HDBuzz.net, podcasts such as Help4HD’s “The HD View,” and other online sources also provide easy-to-understand information about HD research and HD clinical trials, but don’t offer recommendations or rankings.
Cautions about new experimental drugs
To get a broader understanding of clinical trial planning and HD families’ part in the process, I conducted a 90-minute phone interview with LaVonne Goodman, M.D., on November 16. The founder of Huntington’s Disease Drug Works and physician to many HD patients, Dr. Goodman has provided the HD community with a constructively critical view of the process and its many related issues.
Dr. Goodman began with some general observations about clinical trials and volunteering for them.
“In general, I have problems with giving an experimental drug with unknown risks to individuals who have minor or no symptoms of HD,” she said. “Though it may sound maternalistic, it is my bias that, if you have a clinical trial for this group of people who aren’t very sick at all clinically, then a new experimental drug should not be tried in them first. The risks are unknown, and that’s different than giving the drug to a symptomatic individual who is already sick, because they have more at stake and are willing to take a greater risk.”
LaVonne Goodman, M.D. (photo by Gene Veritas)
LaVonne Goodman, M.D. (photo by Gene Veritas)
Two key questions about trials
“We trust our beloved doctors,” Dr. Goodman continued. “When they do a clinical trial, we may assume incorrectly that they know all the background. But they aren’t given all the (scientific) background.”
Dr. Goodman referred to an article she posted in March about the drug laquinimod, currently under study in a clinical trial sponsored by the Israel-based pharmaceutical firm Teva. (Laquinimod has already undergone testing for multiple sclerosis and shown various benefits for the brain, making it a good compound, with fairly well known risks, for an HD trial.)
In the article, she noted that prominent cancer researcher and author Siddhartha Mukherjee, M.D., Ph.D., has suggested that patients ask two “vital” questions about clinical trials: “Why is the trial being done?[...] What were the data that led to the clinical trial in the first place?”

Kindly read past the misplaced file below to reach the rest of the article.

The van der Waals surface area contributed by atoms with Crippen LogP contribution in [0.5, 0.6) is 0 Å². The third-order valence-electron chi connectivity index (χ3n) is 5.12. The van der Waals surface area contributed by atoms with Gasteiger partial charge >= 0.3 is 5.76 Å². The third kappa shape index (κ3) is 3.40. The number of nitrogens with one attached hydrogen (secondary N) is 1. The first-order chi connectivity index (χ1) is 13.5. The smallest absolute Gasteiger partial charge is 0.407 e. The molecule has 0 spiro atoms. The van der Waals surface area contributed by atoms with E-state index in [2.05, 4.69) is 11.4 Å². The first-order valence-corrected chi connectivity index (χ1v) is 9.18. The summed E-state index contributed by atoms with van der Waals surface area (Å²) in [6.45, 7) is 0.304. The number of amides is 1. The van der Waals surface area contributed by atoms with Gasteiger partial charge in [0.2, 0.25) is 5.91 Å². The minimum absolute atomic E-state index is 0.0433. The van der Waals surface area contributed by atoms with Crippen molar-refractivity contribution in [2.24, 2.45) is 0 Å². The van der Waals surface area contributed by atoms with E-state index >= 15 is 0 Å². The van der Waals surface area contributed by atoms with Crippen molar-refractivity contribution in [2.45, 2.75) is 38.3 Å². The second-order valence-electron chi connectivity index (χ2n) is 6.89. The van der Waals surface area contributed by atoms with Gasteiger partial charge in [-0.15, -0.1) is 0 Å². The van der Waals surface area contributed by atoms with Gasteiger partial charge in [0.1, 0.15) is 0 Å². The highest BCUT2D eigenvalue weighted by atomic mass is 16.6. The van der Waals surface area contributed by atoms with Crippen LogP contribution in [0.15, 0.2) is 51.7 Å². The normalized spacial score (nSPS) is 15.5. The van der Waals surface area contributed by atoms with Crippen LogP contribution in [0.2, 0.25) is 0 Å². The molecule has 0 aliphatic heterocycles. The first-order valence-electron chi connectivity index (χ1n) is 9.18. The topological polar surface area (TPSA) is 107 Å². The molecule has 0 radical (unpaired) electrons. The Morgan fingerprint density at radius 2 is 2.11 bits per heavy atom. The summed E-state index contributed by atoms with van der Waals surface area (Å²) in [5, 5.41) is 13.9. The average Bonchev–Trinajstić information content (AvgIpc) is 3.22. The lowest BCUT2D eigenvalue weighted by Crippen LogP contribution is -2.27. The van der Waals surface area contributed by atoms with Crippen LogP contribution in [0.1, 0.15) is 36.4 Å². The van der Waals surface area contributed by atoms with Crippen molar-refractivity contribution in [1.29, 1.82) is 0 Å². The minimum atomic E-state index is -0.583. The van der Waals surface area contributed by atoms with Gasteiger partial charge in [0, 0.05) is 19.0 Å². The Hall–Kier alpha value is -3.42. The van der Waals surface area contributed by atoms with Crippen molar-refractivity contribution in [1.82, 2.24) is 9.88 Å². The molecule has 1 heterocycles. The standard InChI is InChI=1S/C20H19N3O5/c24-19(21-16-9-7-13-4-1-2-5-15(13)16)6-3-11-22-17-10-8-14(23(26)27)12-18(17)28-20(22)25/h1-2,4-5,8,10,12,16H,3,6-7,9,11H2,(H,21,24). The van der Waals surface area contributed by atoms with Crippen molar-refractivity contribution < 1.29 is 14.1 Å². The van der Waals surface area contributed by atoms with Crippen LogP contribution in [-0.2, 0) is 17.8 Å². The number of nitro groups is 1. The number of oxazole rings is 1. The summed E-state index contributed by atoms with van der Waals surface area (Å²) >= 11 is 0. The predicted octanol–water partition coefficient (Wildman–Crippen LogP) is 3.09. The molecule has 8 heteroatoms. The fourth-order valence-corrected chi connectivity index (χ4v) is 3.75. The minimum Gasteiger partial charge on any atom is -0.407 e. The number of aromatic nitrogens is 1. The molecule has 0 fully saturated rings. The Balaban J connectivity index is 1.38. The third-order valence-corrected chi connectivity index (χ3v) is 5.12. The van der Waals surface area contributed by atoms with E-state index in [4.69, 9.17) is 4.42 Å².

“This is particularly important as our clinical trials become more complicated, and several are recruiting concurrently,” Dr. Goodman wrote. “This information should be provided to the community in a format that is easily assessable and in language that potential participants can understand for every new trial.”
She warned: “Can sponsors or investigators expect participants to sign up when the rationale for testing the drug isn’t more available?”
A clinical trial rating scale
Dr. Goodman proposed that a rating scale – done with feedback from HD families – could help patients select trials and assure that the most important trials secure enough volunteers.
“I think there are some broad recommendations that could be done with a rating scale,” she said, adding that it could be created with an “independent” group made of patient advocates and representatives from the Huntington Study Group (administrator of SIGNAL and other HD trials), HDSA, and other organizations.
“Patients’ families are not part of the discussion when it comes to HD clinical trials,” Dr. Goodman said. “There are groups like cystic fibrosis and breast cancer where there is precedent for this. I think it would be helpful to our particularly vulnerable community.”